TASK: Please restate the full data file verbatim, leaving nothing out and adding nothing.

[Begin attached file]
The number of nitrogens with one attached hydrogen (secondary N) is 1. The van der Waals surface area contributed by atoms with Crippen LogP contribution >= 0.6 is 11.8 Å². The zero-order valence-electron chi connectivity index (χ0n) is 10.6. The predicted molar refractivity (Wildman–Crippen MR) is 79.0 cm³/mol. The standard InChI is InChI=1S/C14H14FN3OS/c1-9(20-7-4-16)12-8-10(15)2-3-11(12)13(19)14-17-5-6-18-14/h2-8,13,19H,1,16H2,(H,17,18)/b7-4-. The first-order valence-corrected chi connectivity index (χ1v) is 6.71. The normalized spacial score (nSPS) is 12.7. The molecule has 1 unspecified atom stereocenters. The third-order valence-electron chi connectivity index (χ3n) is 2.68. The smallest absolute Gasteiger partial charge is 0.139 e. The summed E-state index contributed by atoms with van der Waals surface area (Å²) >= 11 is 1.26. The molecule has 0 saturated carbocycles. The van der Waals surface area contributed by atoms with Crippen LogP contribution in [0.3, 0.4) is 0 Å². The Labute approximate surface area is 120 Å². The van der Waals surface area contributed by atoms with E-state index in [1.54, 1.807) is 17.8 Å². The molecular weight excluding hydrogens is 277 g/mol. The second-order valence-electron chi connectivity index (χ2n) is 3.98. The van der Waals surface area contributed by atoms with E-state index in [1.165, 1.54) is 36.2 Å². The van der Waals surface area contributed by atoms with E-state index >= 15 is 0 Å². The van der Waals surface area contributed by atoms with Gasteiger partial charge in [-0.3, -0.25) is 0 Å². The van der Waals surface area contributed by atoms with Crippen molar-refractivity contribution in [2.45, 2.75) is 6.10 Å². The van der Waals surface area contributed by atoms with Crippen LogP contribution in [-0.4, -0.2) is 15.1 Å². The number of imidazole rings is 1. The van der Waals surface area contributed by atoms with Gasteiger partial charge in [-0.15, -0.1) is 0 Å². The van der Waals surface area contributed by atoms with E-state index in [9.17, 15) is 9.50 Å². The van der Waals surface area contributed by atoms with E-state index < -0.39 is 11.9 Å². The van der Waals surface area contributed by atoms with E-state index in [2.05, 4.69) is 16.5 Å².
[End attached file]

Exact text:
The number of nitrogens with one attached hydrogen (secondary N) is 1. The van der Waals surface area contributed by atoms with Crippen LogP contribution >= 0.6 is 11.8 Å². The zero-order valence-electron chi connectivity index (χ0n) is 10.6. The predicted molar refractivity (Wildman–Crippen MR) is 79.0 cm³/mol. The standard InChI is InChI=1S/C14H14FN3OS/c1-9(20-7-4-16)12-8-10(15)2-3-11(12)13(19)14-17-5-6-18-14/h2-8,13,19H,1,16H2,(H,17,18)/b7-4-. The first-order valence-corrected chi connectivity index (χ1v) is 6.71. The normalized spacial score (nSPS) is 12.7. The molecule has 1 unspecified atom stereocenters. The third-order valence-electron chi connectivity index (χ3n) is 2.68. The smallest absolute Gasteiger partial charge is 0.139 e. The summed E-state index contributed by atoms with van der Waals surface area (Å²) >= 11 is 1.26. The molecule has 0 saturated carbocycles. The van der Waals surface area contributed by atoms with Crippen LogP contribution in [0.3, 0.4) is 0 Å². The Labute approximate surface area is 120 Å². The van der Waals surface area contributed by atoms with E-state index in [1.54, 1.807) is 17.8 Å². The molecular weight excluding hydrogens is 277 g/mol. The second-order valence-electron chi connectivity index (χ2n) is 3.98. The van der Waals surface area contributed by atoms with E-state index in [1.165, 1.54) is 36.2 Å². The van der Waals surface area contributed by atoms with E-state index >= 15 is 0 Å². The van der Waals surface area contributed by atoms with Gasteiger partial charge in [-0.3, -0.25) is 0 Å². The van der Waals surface area contributed by atoms with Crippen molar-refractivity contribution in [2.45, 2.75) is 6.10 Å². The van der Waals surface area contributed by atoms with Crippen LogP contribution in [-0.4, -0.2) is 15.1 Å². The number of imidazole rings is 1. The van der Waals surface area contributed by atoms with Gasteiger partial charge in [-0.15, -0.1) is 0 Å². The van der Waals surface area contributed by atoms with E-state index in [9.17, 15) is 9.50 Å². The van der Waals surface area contributed by atoms with E-state index < -0.39 is 11.9 Å². The van der Waals surface area contributed by atoms with E-state index in [2.05, 4.69) is 16.5 Å².